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PH-Responsive PEG-Shedding And Targeting Peptide-Modified Nanoparticles For Dual-Delivery Of Irinotecan And MicroRNA To Enhance Tumor-Specific Therapy.
Published 2019 · Chemistry, Medicine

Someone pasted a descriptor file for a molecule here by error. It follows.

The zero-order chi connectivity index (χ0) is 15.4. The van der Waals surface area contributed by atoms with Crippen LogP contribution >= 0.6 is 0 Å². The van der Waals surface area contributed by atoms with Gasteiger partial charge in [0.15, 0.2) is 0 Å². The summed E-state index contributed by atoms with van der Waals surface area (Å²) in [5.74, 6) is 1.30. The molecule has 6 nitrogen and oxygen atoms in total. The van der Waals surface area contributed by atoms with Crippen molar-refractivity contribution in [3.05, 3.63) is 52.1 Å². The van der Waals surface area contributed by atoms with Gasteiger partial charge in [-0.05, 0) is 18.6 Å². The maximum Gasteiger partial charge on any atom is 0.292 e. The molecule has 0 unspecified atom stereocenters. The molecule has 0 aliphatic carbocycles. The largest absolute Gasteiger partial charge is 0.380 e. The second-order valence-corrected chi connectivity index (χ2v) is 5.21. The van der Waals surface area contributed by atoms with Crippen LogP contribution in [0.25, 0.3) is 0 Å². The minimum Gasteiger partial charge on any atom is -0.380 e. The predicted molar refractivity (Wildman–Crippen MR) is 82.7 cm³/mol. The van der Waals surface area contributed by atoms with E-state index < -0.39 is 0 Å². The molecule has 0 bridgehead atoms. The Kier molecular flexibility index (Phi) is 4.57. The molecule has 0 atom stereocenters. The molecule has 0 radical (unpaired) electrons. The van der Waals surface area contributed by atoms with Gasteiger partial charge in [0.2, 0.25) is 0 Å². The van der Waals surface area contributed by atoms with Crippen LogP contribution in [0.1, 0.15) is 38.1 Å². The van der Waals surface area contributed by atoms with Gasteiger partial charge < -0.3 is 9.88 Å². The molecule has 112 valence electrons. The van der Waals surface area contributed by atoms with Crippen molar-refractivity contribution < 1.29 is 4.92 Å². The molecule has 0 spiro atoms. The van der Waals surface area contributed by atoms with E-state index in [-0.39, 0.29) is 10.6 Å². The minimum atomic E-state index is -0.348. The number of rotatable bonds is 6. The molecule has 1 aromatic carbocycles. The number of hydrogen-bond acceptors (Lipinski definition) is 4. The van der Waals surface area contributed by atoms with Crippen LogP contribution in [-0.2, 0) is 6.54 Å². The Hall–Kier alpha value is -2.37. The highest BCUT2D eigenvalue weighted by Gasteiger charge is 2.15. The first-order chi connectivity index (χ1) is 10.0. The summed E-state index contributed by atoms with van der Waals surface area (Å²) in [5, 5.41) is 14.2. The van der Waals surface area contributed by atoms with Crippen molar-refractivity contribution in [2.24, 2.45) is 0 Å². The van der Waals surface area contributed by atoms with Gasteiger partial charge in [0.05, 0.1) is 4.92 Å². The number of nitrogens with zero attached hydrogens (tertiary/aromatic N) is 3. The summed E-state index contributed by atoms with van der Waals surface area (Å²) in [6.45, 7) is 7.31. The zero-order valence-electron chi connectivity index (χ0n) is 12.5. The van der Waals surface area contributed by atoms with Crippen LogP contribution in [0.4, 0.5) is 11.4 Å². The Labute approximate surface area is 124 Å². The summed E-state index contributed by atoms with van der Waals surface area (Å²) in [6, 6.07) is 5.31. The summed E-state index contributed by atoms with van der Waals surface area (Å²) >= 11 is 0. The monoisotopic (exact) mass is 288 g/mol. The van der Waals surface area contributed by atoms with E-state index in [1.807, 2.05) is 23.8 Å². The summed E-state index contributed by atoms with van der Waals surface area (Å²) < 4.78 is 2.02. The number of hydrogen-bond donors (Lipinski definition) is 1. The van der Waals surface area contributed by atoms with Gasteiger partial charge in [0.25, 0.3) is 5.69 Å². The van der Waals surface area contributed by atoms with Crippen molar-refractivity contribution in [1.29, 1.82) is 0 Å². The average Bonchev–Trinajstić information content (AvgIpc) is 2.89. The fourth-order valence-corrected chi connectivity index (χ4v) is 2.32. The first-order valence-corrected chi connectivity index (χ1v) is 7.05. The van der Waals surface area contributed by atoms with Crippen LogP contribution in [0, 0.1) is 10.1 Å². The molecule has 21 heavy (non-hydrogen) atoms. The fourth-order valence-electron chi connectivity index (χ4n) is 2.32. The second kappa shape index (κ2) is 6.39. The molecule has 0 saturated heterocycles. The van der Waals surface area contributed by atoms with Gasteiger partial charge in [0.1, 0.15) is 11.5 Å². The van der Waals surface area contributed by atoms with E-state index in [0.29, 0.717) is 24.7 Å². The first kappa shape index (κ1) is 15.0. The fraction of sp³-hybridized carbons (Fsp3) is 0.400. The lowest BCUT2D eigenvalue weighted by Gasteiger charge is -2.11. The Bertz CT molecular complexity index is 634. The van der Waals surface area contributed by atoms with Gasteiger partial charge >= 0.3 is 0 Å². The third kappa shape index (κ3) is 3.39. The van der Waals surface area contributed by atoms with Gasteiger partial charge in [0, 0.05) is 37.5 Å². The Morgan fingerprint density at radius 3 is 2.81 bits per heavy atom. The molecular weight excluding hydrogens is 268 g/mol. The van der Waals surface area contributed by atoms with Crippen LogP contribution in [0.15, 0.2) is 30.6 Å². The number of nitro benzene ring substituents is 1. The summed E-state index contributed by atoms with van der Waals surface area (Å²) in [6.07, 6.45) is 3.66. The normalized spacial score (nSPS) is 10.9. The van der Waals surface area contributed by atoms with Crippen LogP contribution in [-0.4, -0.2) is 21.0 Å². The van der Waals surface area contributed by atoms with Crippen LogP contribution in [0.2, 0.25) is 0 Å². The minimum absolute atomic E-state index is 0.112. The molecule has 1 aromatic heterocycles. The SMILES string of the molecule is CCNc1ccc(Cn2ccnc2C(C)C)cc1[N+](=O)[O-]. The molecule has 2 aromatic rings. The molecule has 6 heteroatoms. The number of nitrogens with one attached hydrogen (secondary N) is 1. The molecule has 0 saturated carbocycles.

Irinotecan is one of the main chemotherapeutic agents for colorectal cancer (CRC). MicroRNA-200 (miR-200) has been reported to inhibit metastasis in cancer cells. Herein, pH-sensitive and peptide-modified liposomes and solid lipid nanoparticles (SLN) are designed for encapsulation of irinotecan and miR-200, respectively. These peptides include one cell-penetrating peptide, one ligand targeted to tumor neovasculature undergoing angiogenesis, and one mitochondria-targeting peptide. The peptide-modified nanoparticles are further coated with a pH-sensitive PEG-lipid derivative with an imine bond. These specially-designed nanoparticles exhibit pH-responsive release, internalization, and intracellular distribution in acidic pH of colon cancer HCT116 cells. These nanoparticles display low toxicity to blood and noncancerous intestinal cells. Delivery of miR-200 by SLN further increases the cytotoxicity of irinotecan-loaded liposomes against CRC cells by triggering apoptosis and suppressing RAS/β-catenin/ZEB/multiple drug resistance (MDR) pathways. Using CRC-bearing mice, the in vivo results further indicate that irinotecan and miR-200 in pH-responsive targeting nanoparticles exhibit positive therapeutic outcomes by inhibiting colorectal tumor growth and reducing systemic toxicity. Overall, successful delivery of miR and chemotherapy by multifunctional nanoparticles may modulate β-catenin/MDR/apoptosis/metastasis signaling pathways and induce programmed cancer cell death. Thus, these pH-responsive targeting nanoparticles may provide a potential regimen for effective treatment of colorectal cancer.